By Rikki King Herald Writer
LAKE STEVENS — Prosecutors have declined to file charges against a King County man who police believe knowingly sold an unsafe boat that capsized on Lake Stevens two years ago, killing a woman.
Snohomish County deputy prosecutor Ed Stemler said Tuesday that there wasn’t enough evidence to prove that the boat maker was criminally liable.
If the case had gone to trial, it apparently would have been the first time a Washington product manufacturer faced criminal charges for a product linked to a death, legal experts say. Nationwide, such cases are rare.
Still, the boat maker, Philip G. Warnock, 67, of Covington, is well known to consumer protection advocates. Warnock has a long history of running businesses in ways that draw consumer ire and government rebuke, records show.
The Snohomish County sheriff’s detective who investigated the Lake Stevens capsizing believes that Warnock showed criminal negligence when he built and sold a dangerous boat. That’s why investigators asked prosecutors to consider filing a second-degree manslaughter charge.
Warnock did not respond to repeated interview requests from The Herald. He has, however, cooperated with detectives.
Police alleged that Warnock knowingly sold a Lake Stevens family a boat made with a cheap kind of foam not approved for marine use. Instead of repelling water, the foam acted like a sponge.
The boat was full of people on the lake on July 11, 2009, when a wave swamped the bow. The foam became saturated, and the boat sank in two minutes.
Killed was Cindy Tate, 48, a beloved businesswoman who was active in the Lake Stevens community.
Criminal charges against the manufacturer of a faulty product involved in a fatality are rare, said Elizabeth Porter, a visiting assistant professor and torts scholar at the University of Washington School of Law.
She could think of only two high-profile cases in the U.S. in the past several decades.
In the 1970s, Ford Motor Co. was prosecuted when it was alleged that Pinto gas tanks were vulnerable to explosion or fire in some rear-end collisions. The company was acquitted of criminal negligence.
In the second case, pieces of the ceiling inside a Boston traffic tunnel fell onto a car in 2006, killing a woman inside. Prosecutors alleged that the project’s epoxy vendor used an unsafe glue. The vendor was charged with manslaughter but was allowed to settle the case before trial by paying millions of dollars.
Porter was unaware of any similar cases in Washington state that have led to charges.
The investigation at Lake Stevens was time-consuming and complicated, partly because of the difficulty in linking a suspect to a death that happened miles away, said Al Baker, a detective with the Snohomish County Sheriff’s Office.
Baker said that in his more than 40 years as a cop, he never spent as much time on a case.
After Tate died, Baker and an insurance company surveyor took the boat apart for careful analysis.
The vessel had several components that did not meet federal regulations, Baker said. The boat was in poor condition, but Baker believes two manufacturing flaws directly contributed to Tate’s death.
The boat incorporated open-cell foam, which absorbs water, instead of closed-cell foam, which repels water and is approved for marine use.
When the boat was pulled from the lake, the foam had soaked up about 500 pounds of water, Baker said.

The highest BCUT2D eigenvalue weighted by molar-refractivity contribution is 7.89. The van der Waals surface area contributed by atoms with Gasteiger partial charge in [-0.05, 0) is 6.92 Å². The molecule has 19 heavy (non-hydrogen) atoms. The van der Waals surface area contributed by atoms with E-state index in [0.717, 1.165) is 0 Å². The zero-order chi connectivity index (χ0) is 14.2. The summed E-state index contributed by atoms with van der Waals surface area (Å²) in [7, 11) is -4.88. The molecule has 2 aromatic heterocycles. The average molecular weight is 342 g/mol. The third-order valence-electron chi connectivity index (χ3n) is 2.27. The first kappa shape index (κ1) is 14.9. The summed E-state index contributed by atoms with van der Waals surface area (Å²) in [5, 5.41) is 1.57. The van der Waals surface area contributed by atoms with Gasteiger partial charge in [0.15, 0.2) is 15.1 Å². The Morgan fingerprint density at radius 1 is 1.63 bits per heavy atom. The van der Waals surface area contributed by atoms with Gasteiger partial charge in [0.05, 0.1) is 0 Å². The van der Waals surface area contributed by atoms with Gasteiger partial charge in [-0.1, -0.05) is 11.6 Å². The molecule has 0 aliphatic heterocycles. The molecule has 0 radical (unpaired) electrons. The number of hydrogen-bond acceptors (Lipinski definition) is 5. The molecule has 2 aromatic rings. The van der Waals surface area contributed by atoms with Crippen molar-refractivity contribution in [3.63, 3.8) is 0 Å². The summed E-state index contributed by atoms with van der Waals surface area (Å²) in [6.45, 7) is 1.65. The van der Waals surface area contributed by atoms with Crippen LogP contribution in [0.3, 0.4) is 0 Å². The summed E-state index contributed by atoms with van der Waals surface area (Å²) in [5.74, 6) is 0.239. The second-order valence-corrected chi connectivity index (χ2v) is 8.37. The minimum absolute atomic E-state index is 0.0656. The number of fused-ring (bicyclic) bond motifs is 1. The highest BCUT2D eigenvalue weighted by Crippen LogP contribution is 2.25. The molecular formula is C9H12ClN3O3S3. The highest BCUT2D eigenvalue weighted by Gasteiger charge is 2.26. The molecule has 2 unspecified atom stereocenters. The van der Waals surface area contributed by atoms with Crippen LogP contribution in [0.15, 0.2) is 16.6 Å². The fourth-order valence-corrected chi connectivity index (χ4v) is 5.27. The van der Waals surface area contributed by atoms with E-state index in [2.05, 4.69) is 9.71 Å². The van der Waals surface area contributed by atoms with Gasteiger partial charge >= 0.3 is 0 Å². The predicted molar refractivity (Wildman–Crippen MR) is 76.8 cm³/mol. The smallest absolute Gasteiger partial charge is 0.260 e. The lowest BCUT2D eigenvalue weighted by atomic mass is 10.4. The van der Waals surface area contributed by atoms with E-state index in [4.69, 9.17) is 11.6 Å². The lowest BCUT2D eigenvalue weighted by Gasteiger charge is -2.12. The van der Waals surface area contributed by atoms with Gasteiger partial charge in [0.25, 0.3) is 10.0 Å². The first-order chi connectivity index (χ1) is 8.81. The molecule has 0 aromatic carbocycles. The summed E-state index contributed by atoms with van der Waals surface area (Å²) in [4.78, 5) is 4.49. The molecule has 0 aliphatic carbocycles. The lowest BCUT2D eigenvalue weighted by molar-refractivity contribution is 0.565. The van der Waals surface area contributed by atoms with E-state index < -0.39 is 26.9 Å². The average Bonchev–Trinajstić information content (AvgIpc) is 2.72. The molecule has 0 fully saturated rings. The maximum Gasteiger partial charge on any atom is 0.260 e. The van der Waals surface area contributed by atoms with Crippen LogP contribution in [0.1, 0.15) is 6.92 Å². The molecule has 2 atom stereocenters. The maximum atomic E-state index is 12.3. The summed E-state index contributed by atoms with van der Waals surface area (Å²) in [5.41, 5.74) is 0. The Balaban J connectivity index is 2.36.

The boat sank in two minutes, whereas most similar-sized vessels could have been expected to float at least a few hours, even if swamped.
“It’s directly related to the foam in there,” Baker said. “It’s why someone died.”
Secondly, Tate’s seat had a faulty latch device that trapped her between the seat and the steering wheel as the boat went down, Baker said.
He believes rescue crews may have been able to reach Tate and save her life had she not been dragged to the bottom of the lake. The latch on her seat also didn’t meet federal standards.
Warnock is a felon who served time in state prison in the 1990s for fraud. In the years since, he’s been the focus of several civil actions related to business practices, records show.
As recently as 2008, the state Attorney General’s Office was fielding consumer complaints against Warnock.
The cases against Warnock go back almost 30 years, said Dave Huey, senior counsel with the office’s Consumer Protection Division.
Most of the complaints have involved Warnock allegedly taking money for boats he never delivered or taking in boats for repairs and never returning the vessels, Huey said.
“He clearly has the same patterns throughout his career,” Huey said.
In 2002, Huey’s office sought a temporary restraining order to ban Warnock from a boat show in Tacoma. They had received multiple consumer complaints about Warnock reportedly not delivering boats or finishing boat repairs after collecting payment.
State lawyers ended up signing an agreement with Warnock, who promised to change his practices.
In 1985, Warnock signed an agreement with the attorney general’s office to end litigation that sprang up over similar allegations in the Spokane area, Huey said. Warnock was ordered to pay restitution in that case.
Around the same time, Warnock was at the center of a series of Spokane Spokesman-Review newspaper stories regarding alleged labor problems. The newspaper reported that the state Employment Security Department was referring hires to Warnock, but he never paid the workers for their time.
Warnock has as many as a dozen businesses in Washington, most of them involved in the boat business, records show.
He recently told detectives that he now is building boats in the U.S. and selling them in Canada.
Diana Hefley contributed to this story.
Rikki King: 425-339-3449; firstname.lastname@example.org.